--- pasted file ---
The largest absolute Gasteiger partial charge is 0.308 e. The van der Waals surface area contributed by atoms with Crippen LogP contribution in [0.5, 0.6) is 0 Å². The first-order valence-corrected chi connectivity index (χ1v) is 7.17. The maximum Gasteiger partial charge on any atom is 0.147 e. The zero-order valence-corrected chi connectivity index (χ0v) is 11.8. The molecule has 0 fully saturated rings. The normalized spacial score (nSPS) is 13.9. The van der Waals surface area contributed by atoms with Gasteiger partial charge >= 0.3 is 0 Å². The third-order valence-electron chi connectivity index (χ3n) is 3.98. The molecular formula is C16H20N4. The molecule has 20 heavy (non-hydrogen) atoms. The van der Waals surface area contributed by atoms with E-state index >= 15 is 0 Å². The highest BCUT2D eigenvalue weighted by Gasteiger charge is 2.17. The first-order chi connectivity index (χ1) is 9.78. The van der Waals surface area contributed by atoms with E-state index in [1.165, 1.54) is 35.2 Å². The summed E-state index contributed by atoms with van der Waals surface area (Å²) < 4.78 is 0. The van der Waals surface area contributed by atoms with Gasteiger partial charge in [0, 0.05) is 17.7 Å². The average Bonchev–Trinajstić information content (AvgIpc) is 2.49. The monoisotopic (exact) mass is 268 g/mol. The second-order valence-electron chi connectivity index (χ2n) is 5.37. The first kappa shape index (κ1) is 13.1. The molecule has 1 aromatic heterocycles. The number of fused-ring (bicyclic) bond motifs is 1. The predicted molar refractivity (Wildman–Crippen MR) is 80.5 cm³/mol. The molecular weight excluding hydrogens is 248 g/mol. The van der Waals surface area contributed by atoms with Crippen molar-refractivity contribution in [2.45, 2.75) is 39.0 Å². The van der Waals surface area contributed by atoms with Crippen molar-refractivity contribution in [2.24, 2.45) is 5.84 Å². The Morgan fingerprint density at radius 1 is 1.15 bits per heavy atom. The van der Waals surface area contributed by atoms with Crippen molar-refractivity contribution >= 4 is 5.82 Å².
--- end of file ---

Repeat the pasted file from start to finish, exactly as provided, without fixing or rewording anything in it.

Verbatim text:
The largest absolute Gasteiger partial charge is 0.308 e. The van der Waals surface area contributed by atoms with Crippen LogP contribution in [0.5, 0.6) is 0 Å². The first-order valence-corrected chi connectivity index (χ1v) is 7.17. The maximum Gasteiger partial charge on any atom is 0.147 e. The zero-order valence-corrected chi connectivity index (χ0v) is 11.8. The molecule has 0 fully saturated rings. The normalized spacial score (nSPS) is 13.9. The van der Waals surface area contributed by atoms with Gasteiger partial charge >= 0.3 is 0 Å². The third-order valence-electron chi connectivity index (χ3n) is 3.98. The molecular formula is C16H20N4. The molecule has 20 heavy (non-hydrogen) atoms. The van der Waals surface area contributed by atoms with E-state index >= 15 is 0 Å². The highest BCUT2D eigenvalue weighted by Gasteiger charge is 2.17. The first-order chi connectivity index (χ1) is 9.78. The van der Waals surface area contributed by atoms with E-state index in [1.165, 1.54) is 35.2 Å². The summed E-state index contributed by atoms with van der Waals surface area (Å²) < 4.78 is 0. The van der Waals surface area contributed by atoms with Gasteiger partial charge in [0, 0.05) is 17.7 Å². The average Bonchev–Trinajstić information content (AvgIpc) is 2.49. The monoisotopic (exact) mass is 268 g/mol. The second-order valence-electron chi connectivity index (χ2n) is 5.37. The first kappa shape index (κ1) is 13.1. The molecule has 1 aromatic heterocycles. The number of fused-ring (bicyclic) bond motifs is 1. The predicted molar refractivity (Wildman–Crippen MR) is 80.5 cm³/mol. The molecular weight excluding hydrogens is 248 g/mol. The van der Waals surface area contributed by atoms with Crippen molar-refractivity contribution in [2.45, 2.75) is 39.0 Å². The van der Waals surface area contributed by atoms with Crippen molar-refractivity contribution in [2.24, 2.45) is 5.84 Å². The Morgan fingerprint density at radius 1 is 1.15 bits per heavy atom. The van der Waals surface area contributed by atoms with Crippen molar-refractivity contribution >= 4 is 5.82 Å².